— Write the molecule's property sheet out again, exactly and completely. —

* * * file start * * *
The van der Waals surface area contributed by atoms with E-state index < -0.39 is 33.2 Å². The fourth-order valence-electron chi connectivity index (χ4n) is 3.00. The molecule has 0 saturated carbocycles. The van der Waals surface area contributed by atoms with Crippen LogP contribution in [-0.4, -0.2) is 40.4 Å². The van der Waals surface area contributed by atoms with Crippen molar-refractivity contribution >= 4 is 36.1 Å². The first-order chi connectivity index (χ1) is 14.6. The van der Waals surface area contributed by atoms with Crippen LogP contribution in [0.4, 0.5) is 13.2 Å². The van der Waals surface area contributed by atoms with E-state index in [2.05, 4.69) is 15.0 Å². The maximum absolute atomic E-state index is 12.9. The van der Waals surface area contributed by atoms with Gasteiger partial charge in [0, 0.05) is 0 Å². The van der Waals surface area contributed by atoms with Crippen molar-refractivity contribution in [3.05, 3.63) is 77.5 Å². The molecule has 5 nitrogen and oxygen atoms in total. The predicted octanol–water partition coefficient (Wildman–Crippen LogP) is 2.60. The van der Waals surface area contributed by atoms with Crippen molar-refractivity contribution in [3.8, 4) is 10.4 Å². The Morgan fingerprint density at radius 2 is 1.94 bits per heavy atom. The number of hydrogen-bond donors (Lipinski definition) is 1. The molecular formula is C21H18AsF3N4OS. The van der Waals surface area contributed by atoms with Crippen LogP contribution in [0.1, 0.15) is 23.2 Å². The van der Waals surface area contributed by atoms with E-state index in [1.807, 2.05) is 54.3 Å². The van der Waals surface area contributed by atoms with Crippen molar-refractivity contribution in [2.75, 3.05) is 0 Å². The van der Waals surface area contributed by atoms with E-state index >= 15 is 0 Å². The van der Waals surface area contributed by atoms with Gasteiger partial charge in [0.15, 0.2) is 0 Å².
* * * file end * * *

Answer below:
The van der Waals surface area contributed by atoms with E-state index < -0.39 is 33.2 Å². The fourth-order valence-electron chi connectivity index (χ4n) is 3.00. The molecule has 0 saturated carbocycles. The van der Waals surface area contributed by atoms with Crippen LogP contribution in [-0.4, -0.2) is 40.4 Å². The van der Waals surface area contributed by atoms with Crippen molar-refractivity contribution >= 4 is 36.1 Å². The first-order chi connectivity index (χ1) is 14.6. The van der Waals surface area contributed by atoms with Crippen LogP contribution in [0.4, 0.5) is 13.2 Å². The van der Waals surface area contributed by atoms with E-state index in [2.05, 4.69) is 15.0 Å². The maximum absolute atomic E-state index is 12.9. The van der Waals surface area contributed by atoms with Gasteiger partial charge in [0, 0.05) is 0 Å². The van der Waals surface area contributed by atoms with Crippen molar-refractivity contribution in [3.05, 3.63) is 77.5 Å². The molecule has 5 nitrogen and oxygen atoms in total. The predicted octanol–water partition coefficient (Wildman–Crippen LogP) is 2.60. The van der Waals surface area contributed by atoms with Crippen molar-refractivity contribution in [3.8, 4) is 10.4 Å². The Morgan fingerprint density at radius 2 is 1.94 bits per heavy atom. The number of hydrogen-bond donors (Lipinski definition) is 1. The molecular formula is C21H18AsF3N4OS. The van der Waals surface area contributed by atoms with Crippen LogP contribution in [0.1, 0.15) is 23.2 Å². The van der Waals surface area contributed by atoms with E-state index in [1.807, 2.05) is 54.3 Å². The van der Waals surface area contributed by atoms with Crippen molar-refractivity contribution in [2.75, 3.05) is 0 Å². The van der Waals surface area contributed by atoms with E-state index >= 15 is 0 Å². The van der Waals surface area contributed by atoms with Gasteiger partial charge in [0.15, 0.2) is 0 Å².